Young Veterans Tell Their Stories, Support BRAVE Petition

'[The government doesn't] care about you if you're not on contract,' one veteran says at 'A Night for Vets' concert.

NEW YORK — Jeans Cruz sits in a chair at the Nokia Theatre as M.I.A.'s "Paper Planes" blares through the speakers of the venue's PA system. He's an unassuming, stylishly dressed guy who smiles at passersby when his eyes meet theirs.

You wouldn't know it by looking at him, but Cruz — who has been out of the service for more than three years — was the man who pulled Saddam Hussein from the dark, narrow hole he'd been hiding in beneath a two-room mud shack on a sheep farm in Iraq.

"When we found the hole, it was covered by what looked like a cinder block, but it was actually made of foam," Cruz recalls, thinking back to December 13, 2003. "I was ordered to toss a flash grenade down into the hole, but I didn't want to. But it was my job — I had to do what I was told."

Looking down into the dark abyss, Cruz — who spent close to two years in Iraq — had no idea what was at the bottom. He feared there would be explosives, and worried the flash grenade — designed to daze and deafen a suspect — would ignite them, killing him and his unit.

"I threw it down there and kissed my ass goodbye," he says. "Then I went down into the hole, and the smell was horrible; there was a hole in the floor he had been using for a bathroom. Saddam had been down there for two straight weeks. When I got down there, he was holding an AK-47, so we handcuffed him and brought him to the surface."

When he returned home from service, he was heralded as a hero. But these days, he's hampered by debt, including medical costs.

As more young veterans pour into the venue for the taping of "A Night for Vets: An MTV Concert for the BRAVE" (which airs Friday, October 24 on MTV at 8 p.m. ET), the 27-year-old Bronx native gets up from his chair and grabs his cane; the former Army scout broke several bones in his foot while serving in Iraq but didn't seek medical attention for the fractures until he returned to the States, where he learned he'd need a number of surgeries to correct bones that had healed naturally but defectively.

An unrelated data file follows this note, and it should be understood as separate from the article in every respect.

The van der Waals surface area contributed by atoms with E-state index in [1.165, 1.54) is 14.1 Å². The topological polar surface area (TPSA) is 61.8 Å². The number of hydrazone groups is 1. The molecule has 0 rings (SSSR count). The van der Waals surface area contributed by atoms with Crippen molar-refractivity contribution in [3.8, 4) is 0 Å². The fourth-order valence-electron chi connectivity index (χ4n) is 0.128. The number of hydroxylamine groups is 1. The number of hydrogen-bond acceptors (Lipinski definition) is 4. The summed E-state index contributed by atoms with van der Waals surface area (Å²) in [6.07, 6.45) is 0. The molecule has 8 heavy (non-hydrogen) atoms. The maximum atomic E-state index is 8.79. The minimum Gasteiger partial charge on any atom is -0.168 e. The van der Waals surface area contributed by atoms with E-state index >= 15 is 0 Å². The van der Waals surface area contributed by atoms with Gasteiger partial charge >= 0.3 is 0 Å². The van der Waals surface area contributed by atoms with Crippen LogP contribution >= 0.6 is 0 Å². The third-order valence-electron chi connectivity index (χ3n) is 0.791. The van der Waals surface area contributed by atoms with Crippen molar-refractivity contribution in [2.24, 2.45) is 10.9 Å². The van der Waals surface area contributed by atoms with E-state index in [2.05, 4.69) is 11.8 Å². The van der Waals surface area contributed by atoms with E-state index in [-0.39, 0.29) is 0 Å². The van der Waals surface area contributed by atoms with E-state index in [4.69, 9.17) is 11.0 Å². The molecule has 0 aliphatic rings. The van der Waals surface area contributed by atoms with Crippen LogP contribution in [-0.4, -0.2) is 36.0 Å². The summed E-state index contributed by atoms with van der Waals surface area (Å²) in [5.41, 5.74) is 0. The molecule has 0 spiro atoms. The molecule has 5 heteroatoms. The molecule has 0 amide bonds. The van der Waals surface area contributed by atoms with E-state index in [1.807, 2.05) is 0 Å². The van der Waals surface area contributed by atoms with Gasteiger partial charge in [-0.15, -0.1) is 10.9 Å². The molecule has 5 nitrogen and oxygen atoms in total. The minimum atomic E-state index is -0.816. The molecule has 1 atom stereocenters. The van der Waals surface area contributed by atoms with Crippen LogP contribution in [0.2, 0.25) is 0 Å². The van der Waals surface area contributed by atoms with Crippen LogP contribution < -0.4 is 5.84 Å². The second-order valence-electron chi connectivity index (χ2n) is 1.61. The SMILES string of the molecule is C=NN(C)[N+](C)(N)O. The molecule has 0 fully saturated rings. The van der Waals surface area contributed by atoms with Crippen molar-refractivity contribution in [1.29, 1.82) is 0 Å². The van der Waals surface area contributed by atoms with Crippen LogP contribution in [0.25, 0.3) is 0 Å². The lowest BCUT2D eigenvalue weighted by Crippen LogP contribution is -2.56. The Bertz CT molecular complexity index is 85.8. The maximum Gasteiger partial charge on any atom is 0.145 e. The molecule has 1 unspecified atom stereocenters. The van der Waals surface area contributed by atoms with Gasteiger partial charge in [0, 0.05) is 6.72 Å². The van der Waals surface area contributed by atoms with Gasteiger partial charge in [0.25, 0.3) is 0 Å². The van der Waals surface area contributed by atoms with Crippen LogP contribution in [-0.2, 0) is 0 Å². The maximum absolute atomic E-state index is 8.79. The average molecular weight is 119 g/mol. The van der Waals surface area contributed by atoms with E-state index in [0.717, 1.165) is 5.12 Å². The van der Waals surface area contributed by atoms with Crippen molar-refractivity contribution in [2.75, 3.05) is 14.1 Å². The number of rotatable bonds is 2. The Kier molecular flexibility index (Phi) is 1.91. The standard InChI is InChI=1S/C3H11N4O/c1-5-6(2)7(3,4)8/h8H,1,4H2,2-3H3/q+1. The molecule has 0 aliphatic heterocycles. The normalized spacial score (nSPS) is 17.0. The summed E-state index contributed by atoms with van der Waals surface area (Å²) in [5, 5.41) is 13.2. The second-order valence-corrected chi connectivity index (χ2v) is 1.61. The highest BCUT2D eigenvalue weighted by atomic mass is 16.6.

His slight limp is the only visible wound Cruz sustained during his service, and it's perhaps the least of his worries. Like many young veterans, the soldier suffers from severe, chronic post-traumatic stress disorder, and since his return from Iraq after being honorably discharged in 2004, Cruz has been having nightmares. He hears voices in his head, suffers from hallucinations and occasionally catches the smell of dried blood in his nostrils. Mental-health counselors have characterized him as depressed and anxious; he was discharged shortly after reenlisting because of a "personality disorder," and was diagnosed by a Department of Veterans Affairs psychologist as suffering from PTSD.

"There are lots of guys suffering from the same thing, but there is no cure," Cruz says. "But a lot of soldiers think they don't need medical attention, because they're hard-headed."

BRAVE, the Bill of Rights for American Veterans — a petition presented by MTV and several veterans' organizations that calls on the government to support vets' issues and enact positive legislative changes — was created for men like Cruz who have been denied disability benefits by Veterans Affairs (they claim he has not proven that he saw combat in Iraq, despite his combat awards). When he returned from duty, he was burdened with thousands of dollars of debt, was forced to move in with his parents and had trouble finding employment.

"The government needs to help veterans with their financial difficulties and help them find housing and work," Cruz says. "They need to make sure we have medical benefits from the get-go, so you have them when you get back. They need to prepare veterans and make them aware of what they'll need to do before they get back, because when I came back to New York, I was running around on my own, trying to figure it all out."

The soldiers MTV News spoke with Thursday — some of them clad in their military-issue fatigues — echoed Cruz's sentiments. Young veterans returning from combat are often left out in the cold and made to feel like castoffs by the government they worked so hard to protect.